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You have probably never considered working for the Department of Justice, yet here is a job opportunity open to everyone.
If you have information about a possible antitrust violation or potential anticompetitive activity, use the following questions as a guideline to describe your complaint:
You may never have heard about antitrust laws. You may have only a vague idea of what antitrust is. Yet these laws have a direct impact on your day-to-day life because they can have a significant impact on the prices you pay for goods and services. As the Department of Justice explains,
Most states have antitrust laws, and so does the federal government. Essentially, these laws prohibit business practices that unreasonably deprive consumers of the benefits of competition, resulting in higher prices for inferior products and services…
When competitors agree to fix prices, rig bids, or allocate customers, consumers lose the benefits of competition. The prices that result when competitors agree in these ways are artificially high; such prices do not accurately reflect cost and therefore distort the allocation of society’s resources. The result is a loss not only to U.S. consumers and taxpayers, but also the U.S. economy.US Department of Justice, “Antitrust Enforcement and the Consumer,” accessed March 14, 2011, http://www.justice.gov/atr/public/div_stats/211491.
Antitrust laws in the United States are principally codified in three acts of Congress—the Sherman Antitrust Act, the Clayton Act, and the Federal Trade Commission Act—and the Federal Trade Commission and the Department of Justice enforce each act. In other countries, similar government agencies perform these same tasks.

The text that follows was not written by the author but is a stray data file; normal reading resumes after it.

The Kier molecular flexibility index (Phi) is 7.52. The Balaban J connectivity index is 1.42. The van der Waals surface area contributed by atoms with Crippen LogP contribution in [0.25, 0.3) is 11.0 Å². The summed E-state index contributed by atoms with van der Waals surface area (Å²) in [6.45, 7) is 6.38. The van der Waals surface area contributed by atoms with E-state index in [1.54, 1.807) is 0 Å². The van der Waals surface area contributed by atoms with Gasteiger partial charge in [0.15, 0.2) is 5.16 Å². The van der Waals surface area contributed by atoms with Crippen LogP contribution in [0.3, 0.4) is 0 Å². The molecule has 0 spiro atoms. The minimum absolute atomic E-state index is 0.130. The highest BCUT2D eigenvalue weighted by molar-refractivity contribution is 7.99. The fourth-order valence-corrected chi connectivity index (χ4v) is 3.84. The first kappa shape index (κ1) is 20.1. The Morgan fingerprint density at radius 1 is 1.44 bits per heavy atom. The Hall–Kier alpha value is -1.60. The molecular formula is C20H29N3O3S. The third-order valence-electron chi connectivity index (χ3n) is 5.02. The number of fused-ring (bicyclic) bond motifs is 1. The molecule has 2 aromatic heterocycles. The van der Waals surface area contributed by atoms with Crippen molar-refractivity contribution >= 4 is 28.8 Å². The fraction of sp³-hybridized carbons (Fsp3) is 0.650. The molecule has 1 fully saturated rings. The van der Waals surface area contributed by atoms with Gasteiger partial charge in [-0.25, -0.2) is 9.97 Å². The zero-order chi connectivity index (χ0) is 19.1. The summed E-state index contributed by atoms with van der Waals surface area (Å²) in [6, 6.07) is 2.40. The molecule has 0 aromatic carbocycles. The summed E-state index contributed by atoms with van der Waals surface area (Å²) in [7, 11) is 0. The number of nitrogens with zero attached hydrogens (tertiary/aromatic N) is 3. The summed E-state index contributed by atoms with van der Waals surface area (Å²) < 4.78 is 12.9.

How might you become involved in pursuing antitrust violations? Without knowing the provisions of these laws, it is hard to see how you could ever detect and report violations. Fortunately, the Department of Justice provides some further guidance: look for situations where the price of a good is in excess of the marginal cost of producing that good. Remember that marginal cost is the cost of producing one additional unit of output. In a competitive market, firms set prices equal to marginal cost, but when they have market power, firms set prices in excess of marginal cost.Chapter 7 "Where Do Prices Come From?" contains more information. The Department of Justice’s suggestion reflects this conclusion: price in excess of marginal cost is a likely indicator of market power.
In practice, it is more complicated. For example, the cost of producing one more compact disc (CD) is the cost of the material it is made from, the cost of burning the CD, and the cost of the jewel case in which it is packed. These costs are very small: no more than a few cents. Yet, if you have bought a CD recently, you probably paid between $10 and $20 for it. Should you be reporting your local CD retailer to the Department of Justice?